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I've always toured alone. It's not by preference, it's because I can't find anyone odd enough to go with me. (My wife wants to try touring with me, but work hasn't let her....yet.) Touring alone gives one great independence. I do whatever I want, whenever I want. I pull over and stop without worrying about whether anyone else wants to.

On the other hand, after awhile I want company. I invariably start thinking about home and longing to be there. If you've never spent time camping alone, it can get lonesome and weird. I'm used to it, but it would be nice to have some friends along.

When I tour alone I usually meet other tourers along the way, especially if it's a popular route. Both times I've ridden down the Oregon coast I've fallen in with an impromptu group of people who ended up traveling together. On both of those trips there were also various others who I met and saw from time to time, but didn't really travel "with".

I'll be heading out alone along the Northern Tier route in the U. S. this summer. I wonder if I'll fall in with anyone?
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Old 05-19-08, 08:21 AM   #8
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I do long mega tours and so it is hard to find somene who wants to go off for 3months, 6months etc.

suits me though as I can go where I want when I want.

and when there are problems like at the moment, I am not holding someone back.

george
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Old 05-19-08, 08:37 AM   #9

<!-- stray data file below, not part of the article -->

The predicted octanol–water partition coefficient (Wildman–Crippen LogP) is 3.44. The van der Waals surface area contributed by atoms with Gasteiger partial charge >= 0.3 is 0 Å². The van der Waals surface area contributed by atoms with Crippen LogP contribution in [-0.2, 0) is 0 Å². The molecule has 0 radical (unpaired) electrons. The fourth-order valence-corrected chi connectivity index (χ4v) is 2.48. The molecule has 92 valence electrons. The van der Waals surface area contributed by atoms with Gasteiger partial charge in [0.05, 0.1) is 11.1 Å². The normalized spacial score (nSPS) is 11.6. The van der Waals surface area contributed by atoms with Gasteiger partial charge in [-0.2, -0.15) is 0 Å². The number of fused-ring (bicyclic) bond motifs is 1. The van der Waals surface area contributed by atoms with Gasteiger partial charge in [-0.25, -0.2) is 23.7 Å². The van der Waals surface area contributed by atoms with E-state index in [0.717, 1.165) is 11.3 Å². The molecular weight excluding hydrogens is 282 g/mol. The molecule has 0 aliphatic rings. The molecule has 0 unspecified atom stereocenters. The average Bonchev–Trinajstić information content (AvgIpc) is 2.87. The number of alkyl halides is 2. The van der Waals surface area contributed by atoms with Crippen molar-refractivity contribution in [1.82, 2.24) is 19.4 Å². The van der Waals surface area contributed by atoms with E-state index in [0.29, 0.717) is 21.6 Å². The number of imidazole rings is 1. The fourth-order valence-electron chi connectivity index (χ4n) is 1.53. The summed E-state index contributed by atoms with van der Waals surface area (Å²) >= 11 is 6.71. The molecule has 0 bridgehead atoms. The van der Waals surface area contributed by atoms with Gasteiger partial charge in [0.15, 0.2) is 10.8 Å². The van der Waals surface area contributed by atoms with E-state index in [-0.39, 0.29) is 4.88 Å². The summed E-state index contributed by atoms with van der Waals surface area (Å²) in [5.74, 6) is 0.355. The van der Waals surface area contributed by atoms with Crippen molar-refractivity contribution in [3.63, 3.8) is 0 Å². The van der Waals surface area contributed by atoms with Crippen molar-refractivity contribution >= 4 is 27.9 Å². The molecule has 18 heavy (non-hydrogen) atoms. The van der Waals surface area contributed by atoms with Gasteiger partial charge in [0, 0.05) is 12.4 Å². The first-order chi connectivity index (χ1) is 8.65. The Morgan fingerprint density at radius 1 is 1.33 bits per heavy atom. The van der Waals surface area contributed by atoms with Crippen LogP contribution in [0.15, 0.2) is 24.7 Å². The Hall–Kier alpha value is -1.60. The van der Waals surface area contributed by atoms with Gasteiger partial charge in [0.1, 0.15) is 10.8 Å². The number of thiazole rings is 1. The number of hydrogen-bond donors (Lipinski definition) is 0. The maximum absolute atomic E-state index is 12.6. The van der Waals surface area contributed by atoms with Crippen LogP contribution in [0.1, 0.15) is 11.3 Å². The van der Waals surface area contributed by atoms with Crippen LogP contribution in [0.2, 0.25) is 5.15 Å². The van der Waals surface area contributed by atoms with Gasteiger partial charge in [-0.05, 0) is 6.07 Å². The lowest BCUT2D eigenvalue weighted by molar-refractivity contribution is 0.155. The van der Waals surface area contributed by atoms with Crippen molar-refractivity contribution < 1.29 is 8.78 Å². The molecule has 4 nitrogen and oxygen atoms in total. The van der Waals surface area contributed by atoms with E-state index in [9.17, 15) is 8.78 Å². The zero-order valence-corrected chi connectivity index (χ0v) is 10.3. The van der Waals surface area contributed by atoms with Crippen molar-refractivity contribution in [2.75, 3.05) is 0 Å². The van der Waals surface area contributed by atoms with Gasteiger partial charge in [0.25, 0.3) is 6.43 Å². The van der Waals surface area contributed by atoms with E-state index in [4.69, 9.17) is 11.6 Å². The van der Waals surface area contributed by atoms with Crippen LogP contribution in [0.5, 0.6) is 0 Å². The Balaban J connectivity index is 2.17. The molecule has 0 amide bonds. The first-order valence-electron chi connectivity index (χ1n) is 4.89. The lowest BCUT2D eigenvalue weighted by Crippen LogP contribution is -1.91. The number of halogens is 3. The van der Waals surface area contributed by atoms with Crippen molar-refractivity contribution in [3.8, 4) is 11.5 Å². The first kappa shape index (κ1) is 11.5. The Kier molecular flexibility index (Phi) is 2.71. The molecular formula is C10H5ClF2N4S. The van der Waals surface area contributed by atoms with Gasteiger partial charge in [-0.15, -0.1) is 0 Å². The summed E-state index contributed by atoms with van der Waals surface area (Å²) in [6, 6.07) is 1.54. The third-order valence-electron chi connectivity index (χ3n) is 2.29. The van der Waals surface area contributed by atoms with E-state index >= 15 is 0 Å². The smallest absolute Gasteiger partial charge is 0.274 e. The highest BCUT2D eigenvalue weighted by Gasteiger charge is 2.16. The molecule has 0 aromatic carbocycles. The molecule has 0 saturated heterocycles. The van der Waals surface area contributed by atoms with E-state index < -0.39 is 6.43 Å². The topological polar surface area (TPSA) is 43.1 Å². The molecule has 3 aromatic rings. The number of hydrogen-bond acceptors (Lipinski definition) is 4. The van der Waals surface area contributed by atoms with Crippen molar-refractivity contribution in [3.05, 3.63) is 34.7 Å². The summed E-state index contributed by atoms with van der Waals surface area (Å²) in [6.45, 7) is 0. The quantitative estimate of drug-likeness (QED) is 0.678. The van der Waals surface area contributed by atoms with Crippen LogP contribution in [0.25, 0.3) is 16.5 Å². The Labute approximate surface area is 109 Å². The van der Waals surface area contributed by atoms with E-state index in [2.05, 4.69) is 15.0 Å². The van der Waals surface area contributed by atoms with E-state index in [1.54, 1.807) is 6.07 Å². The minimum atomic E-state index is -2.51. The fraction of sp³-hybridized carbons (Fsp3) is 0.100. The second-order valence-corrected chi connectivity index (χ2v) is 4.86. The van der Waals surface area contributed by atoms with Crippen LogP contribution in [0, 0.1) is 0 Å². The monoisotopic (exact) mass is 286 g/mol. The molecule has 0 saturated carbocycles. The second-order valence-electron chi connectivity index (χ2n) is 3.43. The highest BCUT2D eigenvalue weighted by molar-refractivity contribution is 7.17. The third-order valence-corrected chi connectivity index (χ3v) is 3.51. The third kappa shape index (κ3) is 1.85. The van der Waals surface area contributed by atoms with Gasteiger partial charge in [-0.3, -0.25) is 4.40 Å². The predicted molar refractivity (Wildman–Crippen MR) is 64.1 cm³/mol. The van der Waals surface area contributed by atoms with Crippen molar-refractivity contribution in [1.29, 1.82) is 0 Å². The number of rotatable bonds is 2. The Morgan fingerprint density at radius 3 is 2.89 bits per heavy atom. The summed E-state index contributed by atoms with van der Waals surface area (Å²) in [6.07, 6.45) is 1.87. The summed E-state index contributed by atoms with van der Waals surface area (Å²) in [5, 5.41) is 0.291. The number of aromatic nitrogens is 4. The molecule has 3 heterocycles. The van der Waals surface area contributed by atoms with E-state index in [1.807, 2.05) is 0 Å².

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Anyone here do much solo touring?
Every chance I get.
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Originally Posted by stevage View Post
Particularly in the sort of 3-5 day time frame.
My favorite kind of solo tour.
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Where do you go?
Where ever an interesting road leads.
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How much do you enjoy it? Steve
I sometimes lead scheduled and supported tours. I don't like schedules or telling people we must leave a delightful place to keep on schedule. Once I lead an unscheduled and unsupported tour. We ran across a wonderful primitive campground in a state forest and stayed two days of the five everyone had previously agreed to do. We stretched it to seven days because everyone was having such a wonderful time.
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Old 05-19-08, 07:43 PM   #10
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I've only toured alone. Next week I leave for a week solo. However, in September, my wife is going to do a section of the Pacific coast with me for her first tour. That is quite an ordeal for her and I: Her getting into shape for it; me getting her bike and gear up to snuff; her getting committed to the dog days that inevitably occur. I am allowing 10-12 days for what should be a week tour. So the adjustment will be all mine.